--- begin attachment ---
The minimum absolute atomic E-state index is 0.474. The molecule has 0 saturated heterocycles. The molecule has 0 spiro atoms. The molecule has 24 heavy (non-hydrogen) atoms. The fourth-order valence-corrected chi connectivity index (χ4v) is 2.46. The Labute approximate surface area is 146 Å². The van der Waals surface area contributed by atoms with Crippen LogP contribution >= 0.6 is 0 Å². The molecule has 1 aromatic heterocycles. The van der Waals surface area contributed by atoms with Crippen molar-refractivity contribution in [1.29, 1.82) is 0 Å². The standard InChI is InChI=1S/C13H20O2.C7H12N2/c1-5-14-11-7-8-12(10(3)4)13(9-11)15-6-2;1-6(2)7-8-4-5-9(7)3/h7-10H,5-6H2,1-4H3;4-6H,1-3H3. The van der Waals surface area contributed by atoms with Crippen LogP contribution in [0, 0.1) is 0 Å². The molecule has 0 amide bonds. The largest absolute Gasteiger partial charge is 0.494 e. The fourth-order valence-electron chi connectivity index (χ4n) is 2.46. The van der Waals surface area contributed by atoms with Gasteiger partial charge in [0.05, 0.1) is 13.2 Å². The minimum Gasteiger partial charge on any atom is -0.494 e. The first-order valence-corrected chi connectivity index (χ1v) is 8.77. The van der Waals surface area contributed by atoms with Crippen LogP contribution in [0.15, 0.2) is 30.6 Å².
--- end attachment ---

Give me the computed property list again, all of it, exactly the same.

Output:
The minimum absolute atomic E-state index is 0.474. The molecule has 0 saturated heterocycles. The molecule has 0 spiro atoms. The molecule has 24 heavy (non-hydrogen) atoms. The fourth-order valence-corrected chi connectivity index (χ4v) is 2.46. The Labute approximate surface area is 146 Å². The van der Waals surface area contributed by atoms with Crippen LogP contribution >= 0.6 is 0 Å². The molecule has 1 aromatic heterocycles. The van der Waals surface area contributed by atoms with Crippen molar-refractivity contribution in [1.29, 1.82) is 0 Å². The standard InChI is InChI=1S/C13H20O2.C7H12N2/c1-5-14-11-7-8-12(10(3)4)13(9-11)15-6-2;1-6(2)7-8-4-5-9(7)3/h7-10H,5-6H2,1-4H3;4-6H,1-3H3. The van der Waals surface area contributed by atoms with Crippen LogP contribution in [0, 0.1) is 0 Å². The molecule has 0 amide bonds. The largest absolute Gasteiger partial charge is 0.494 e. The fourth-order valence-electron chi connectivity index (χ4n) is 2.46. The van der Waals surface area contributed by atoms with Gasteiger partial charge in [0.05, 0.1) is 13.2 Å². The minimum Gasteiger partial charge on any atom is -0.494 e. The first-order valence-corrected chi connectivity index (χ1v) is 8.77. The van der Waals surface area contributed by atoms with Crippen LogP contribution in [0.15, 0.2) is 30.6 Å².